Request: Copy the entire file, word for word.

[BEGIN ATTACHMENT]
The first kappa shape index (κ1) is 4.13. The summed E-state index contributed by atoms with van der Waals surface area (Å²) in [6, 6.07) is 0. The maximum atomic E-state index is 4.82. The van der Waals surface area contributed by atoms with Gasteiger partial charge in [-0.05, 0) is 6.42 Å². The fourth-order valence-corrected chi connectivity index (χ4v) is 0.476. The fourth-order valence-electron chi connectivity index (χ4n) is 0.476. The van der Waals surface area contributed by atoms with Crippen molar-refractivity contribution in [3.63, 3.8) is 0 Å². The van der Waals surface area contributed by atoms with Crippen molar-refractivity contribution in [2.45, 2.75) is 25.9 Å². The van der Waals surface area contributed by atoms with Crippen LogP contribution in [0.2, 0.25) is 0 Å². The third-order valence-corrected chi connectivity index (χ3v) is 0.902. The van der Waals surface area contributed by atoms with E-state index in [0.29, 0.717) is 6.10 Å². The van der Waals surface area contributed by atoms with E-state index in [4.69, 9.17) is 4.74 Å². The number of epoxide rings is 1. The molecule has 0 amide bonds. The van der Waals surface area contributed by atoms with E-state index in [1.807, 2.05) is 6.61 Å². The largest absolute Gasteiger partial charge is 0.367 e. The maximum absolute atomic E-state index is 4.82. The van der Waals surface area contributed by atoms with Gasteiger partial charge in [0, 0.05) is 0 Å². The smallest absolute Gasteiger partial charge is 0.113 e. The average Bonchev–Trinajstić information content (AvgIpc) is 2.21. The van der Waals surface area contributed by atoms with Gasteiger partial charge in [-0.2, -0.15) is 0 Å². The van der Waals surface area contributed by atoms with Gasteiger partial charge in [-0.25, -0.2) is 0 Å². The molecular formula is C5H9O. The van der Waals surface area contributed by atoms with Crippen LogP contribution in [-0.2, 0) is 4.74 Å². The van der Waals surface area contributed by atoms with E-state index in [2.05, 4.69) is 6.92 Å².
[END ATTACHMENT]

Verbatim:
The first kappa shape index (κ1) is 4.13. The summed E-state index contributed by atoms with van der Waals surface area (Å²) in [6, 6.07) is 0. The maximum atomic E-state index is 4.82. The van der Waals surface area contributed by atoms with Gasteiger partial charge in [-0.05, 0) is 6.42 Å². The fourth-order valence-corrected chi connectivity index (χ4v) is 0.476. The fourth-order valence-electron chi connectivity index (χ4n) is 0.476. The van der Waals surface area contributed by atoms with Crippen molar-refractivity contribution in [3.63, 3.8) is 0 Å². The van der Waals surface area contributed by atoms with Crippen molar-refractivity contribution in [2.45, 2.75) is 25.9 Å². The van der Waals surface area contributed by atoms with Crippen LogP contribution in [0.2, 0.25) is 0 Å². The third-order valence-corrected chi connectivity index (χ3v) is 0.902. The van der Waals surface area contributed by atoms with E-state index in [0.29, 0.717) is 6.10 Å². The van der Waals surface area contributed by atoms with E-state index in [4.69, 9.17) is 4.74 Å². The number of epoxide rings is 1. The molecule has 0 amide bonds. The van der Waals surface area contributed by atoms with E-state index in [1.807, 2.05) is 6.61 Å². The largest absolute Gasteiger partial charge is 0.367 e. The maximum absolute atomic E-state index is 4.82. The van der Waals surface area contributed by atoms with Gasteiger partial charge in [0, 0.05) is 0 Å². The smallest absolute Gasteiger partial charge is 0.113 e. The average Bonchev–Trinajstić information content (AvgIpc) is 2.21. The van der Waals surface area contributed by atoms with Gasteiger partial charge in [-0.2, -0.15) is 0 Å². The van der Waals surface area contributed by atoms with Gasteiger partial charge in [-0.25, -0.2) is 0 Å². The molecular formula is C5H9O. The van der Waals surface area contributed by atoms with Crippen LogP contribution in [-0.2, 0) is 4.74 Å². The van der Waals surface area contributed by atoms with E-state index in [2.05, 4.69) is 6.92 Å².